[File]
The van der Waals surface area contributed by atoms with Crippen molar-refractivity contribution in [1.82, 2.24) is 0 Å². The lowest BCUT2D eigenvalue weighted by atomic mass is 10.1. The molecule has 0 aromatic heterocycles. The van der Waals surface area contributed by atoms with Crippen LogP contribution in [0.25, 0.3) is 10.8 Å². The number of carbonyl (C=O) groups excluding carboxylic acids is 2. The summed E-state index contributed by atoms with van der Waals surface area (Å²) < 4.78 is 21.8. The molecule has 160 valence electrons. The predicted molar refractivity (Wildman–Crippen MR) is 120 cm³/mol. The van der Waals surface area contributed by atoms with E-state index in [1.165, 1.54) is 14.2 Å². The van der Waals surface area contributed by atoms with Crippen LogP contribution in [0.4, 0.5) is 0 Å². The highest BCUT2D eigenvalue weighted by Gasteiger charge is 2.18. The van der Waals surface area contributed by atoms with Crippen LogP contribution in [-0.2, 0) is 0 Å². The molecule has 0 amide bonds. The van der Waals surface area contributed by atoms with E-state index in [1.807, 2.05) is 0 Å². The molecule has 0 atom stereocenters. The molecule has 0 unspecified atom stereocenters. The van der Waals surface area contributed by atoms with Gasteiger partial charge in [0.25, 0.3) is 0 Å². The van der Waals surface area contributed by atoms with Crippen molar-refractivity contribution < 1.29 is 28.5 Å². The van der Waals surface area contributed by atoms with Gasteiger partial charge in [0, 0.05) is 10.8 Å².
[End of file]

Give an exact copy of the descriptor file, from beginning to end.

The van der Waals surface area contributed by atoms with Crippen molar-refractivity contribution in [1.82, 2.24) is 0 Å². The lowest BCUT2D eigenvalue weighted by atomic mass is 10.1. The molecule has 0 aromatic heterocycles. The van der Waals surface area contributed by atoms with Crippen LogP contribution in [0.25, 0.3) is 10.8 Å². The number of carbonyl (C=O) groups excluding carboxylic acids is 2. The summed E-state index contributed by atoms with van der Waals surface area (Å²) < 4.78 is 21.8. The molecule has 160 valence electrons. The predicted molar refractivity (Wildman–Crippen MR) is 120 cm³/mol. The van der Waals surface area contributed by atoms with E-state index in [1.165, 1.54) is 14.2 Å². The van der Waals surface area contributed by atoms with Crippen LogP contribution in [0.4, 0.5) is 0 Å². The highest BCUT2D eigenvalue weighted by Gasteiger charge is 2.18. The van der Waals surface area contributed by atoms with Crippen LogP contribution in [-0.2, 0) is 0 Å². The molecule has 0 amide bonds. The van der Waals surface area contributed by atoms with E-state index in [1.807, 2.05) is 0 Å². The molecule has 0 atom stereocenters. The molecule has 0 unspecified atom stereocenters. The van der Waals surface area contributed by atoms with Gasteiger partial charge in [0.25, 0.3) is 0 Å². The van der Waals surface area contributed by atoms with Crippen molar-refractivity contribution < 1.29 is 28.5 Å². The van der Waals surface area contributed by atoms with Gasteiger partial charge in [0, 0.05) is 10.8 Å².